This section also took us by the famous Lac de Barroude (alpine lakes) and the two highest passes on the route, Col Inférieur de Literole and Col de Mulleres. I’ve hiked the big 3 in the US, gone up Whitney and across Forrester in the snow, and I survived some steep snow traverses in Colorado and Glacier National Park. The two aforementioned passes had me considering the possibility of turning back. With this being said, I believe there are hikers that can do these passes without hesitation and some that shouldn’t attempt ascents and descents like these at all. I lie somewhere in the middle of that and it’s a spectrum of comfortability and skill level that can only be determined by the person hiking. The climbs up these two weren’t technical, but the descents on the eastern faces were the steepest grades I’ve ever faced with foot and handholds that required steady extremities and nerves. Once again, having a partner there to assist with where to place my hands and feet was paramount. Of course, the visual rewards and feelings of satisfaction were priceless, and I think overcoming the fear I was experiencing was an integral part of these feelings. This section had our favorite town stop of Vielha, Spain where there was a vibrant Catalonian culture, affordable lodging, and a supermarket that had the most variety of food selection that we’d seen. We finally reached the enchanting village of Salardú on a rainy day and then made our way to the start of section 4.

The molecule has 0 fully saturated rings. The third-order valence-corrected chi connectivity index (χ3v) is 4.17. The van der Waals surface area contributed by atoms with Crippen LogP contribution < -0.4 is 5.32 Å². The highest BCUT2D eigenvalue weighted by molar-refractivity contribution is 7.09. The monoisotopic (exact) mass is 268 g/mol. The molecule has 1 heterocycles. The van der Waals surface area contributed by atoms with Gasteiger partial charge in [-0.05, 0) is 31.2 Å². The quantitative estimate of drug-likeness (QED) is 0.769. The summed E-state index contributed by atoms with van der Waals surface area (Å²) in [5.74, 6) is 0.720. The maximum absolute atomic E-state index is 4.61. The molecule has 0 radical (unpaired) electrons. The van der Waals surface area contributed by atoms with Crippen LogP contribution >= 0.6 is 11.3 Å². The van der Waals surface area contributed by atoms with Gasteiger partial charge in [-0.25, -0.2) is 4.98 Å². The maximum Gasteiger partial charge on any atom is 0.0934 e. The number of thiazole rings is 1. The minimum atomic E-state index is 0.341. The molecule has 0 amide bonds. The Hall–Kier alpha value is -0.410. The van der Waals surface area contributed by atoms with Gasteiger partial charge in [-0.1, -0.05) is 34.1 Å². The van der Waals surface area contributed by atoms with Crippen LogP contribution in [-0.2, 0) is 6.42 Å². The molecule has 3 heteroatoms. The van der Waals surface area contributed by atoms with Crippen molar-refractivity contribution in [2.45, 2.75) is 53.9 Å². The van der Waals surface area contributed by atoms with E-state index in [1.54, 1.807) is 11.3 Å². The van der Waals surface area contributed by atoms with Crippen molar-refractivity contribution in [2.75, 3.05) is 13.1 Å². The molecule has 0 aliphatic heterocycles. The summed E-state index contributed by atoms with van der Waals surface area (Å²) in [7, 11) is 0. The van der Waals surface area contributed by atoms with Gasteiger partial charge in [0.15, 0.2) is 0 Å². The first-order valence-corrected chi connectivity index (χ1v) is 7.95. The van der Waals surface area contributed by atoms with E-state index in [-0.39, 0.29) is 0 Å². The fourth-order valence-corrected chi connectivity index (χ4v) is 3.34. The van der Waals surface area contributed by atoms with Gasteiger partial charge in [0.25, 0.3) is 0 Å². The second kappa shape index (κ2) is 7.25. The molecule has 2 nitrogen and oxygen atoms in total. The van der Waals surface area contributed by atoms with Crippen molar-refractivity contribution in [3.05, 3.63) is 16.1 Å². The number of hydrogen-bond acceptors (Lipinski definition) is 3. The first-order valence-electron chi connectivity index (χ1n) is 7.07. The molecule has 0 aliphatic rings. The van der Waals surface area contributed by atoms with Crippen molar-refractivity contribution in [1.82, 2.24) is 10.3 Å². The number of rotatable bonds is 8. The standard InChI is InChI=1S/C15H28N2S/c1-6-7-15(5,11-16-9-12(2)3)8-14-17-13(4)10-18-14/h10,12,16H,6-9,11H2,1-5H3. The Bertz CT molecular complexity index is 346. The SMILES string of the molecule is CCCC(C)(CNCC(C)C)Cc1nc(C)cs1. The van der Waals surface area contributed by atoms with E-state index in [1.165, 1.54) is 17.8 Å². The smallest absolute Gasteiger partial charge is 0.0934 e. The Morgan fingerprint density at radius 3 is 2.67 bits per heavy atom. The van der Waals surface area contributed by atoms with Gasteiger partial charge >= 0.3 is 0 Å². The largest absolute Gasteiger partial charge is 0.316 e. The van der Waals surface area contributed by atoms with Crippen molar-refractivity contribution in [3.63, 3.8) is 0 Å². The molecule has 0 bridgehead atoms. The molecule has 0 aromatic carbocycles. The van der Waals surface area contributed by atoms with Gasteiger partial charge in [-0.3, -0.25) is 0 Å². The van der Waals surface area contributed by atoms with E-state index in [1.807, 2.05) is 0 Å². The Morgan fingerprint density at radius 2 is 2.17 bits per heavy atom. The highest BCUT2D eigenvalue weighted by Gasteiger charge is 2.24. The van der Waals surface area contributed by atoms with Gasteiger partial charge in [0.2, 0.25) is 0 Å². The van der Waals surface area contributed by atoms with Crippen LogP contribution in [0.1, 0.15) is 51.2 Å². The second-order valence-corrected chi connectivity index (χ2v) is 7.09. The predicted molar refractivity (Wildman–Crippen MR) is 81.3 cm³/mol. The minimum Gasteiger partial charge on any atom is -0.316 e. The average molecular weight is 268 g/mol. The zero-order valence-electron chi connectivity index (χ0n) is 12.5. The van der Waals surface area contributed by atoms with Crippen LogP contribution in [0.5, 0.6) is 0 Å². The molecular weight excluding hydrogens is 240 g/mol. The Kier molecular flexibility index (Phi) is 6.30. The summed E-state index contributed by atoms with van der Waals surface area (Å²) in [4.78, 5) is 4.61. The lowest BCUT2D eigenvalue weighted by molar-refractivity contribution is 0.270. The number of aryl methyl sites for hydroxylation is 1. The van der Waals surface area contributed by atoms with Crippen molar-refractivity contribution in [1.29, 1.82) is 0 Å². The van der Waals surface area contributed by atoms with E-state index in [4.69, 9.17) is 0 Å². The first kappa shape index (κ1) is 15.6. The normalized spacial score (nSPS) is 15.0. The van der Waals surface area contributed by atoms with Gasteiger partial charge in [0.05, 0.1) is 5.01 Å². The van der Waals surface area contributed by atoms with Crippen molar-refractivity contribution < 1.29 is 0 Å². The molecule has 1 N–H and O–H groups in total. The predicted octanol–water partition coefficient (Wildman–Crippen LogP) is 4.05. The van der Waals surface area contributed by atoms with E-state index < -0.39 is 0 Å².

The beginning of section 4, like many other times when leaving a village, we walked along ancient cobblestone roads that connect the small communities along the route. We thought the most difficult parts were behind us, but to our surprise the climb up to the Tuc de Marimanya had us scrambling up a steep slope of tussock grass and loose scree. We laughed at ourselves thinking this route would let us by with an easy day, but the rewards were definitely worth the effort.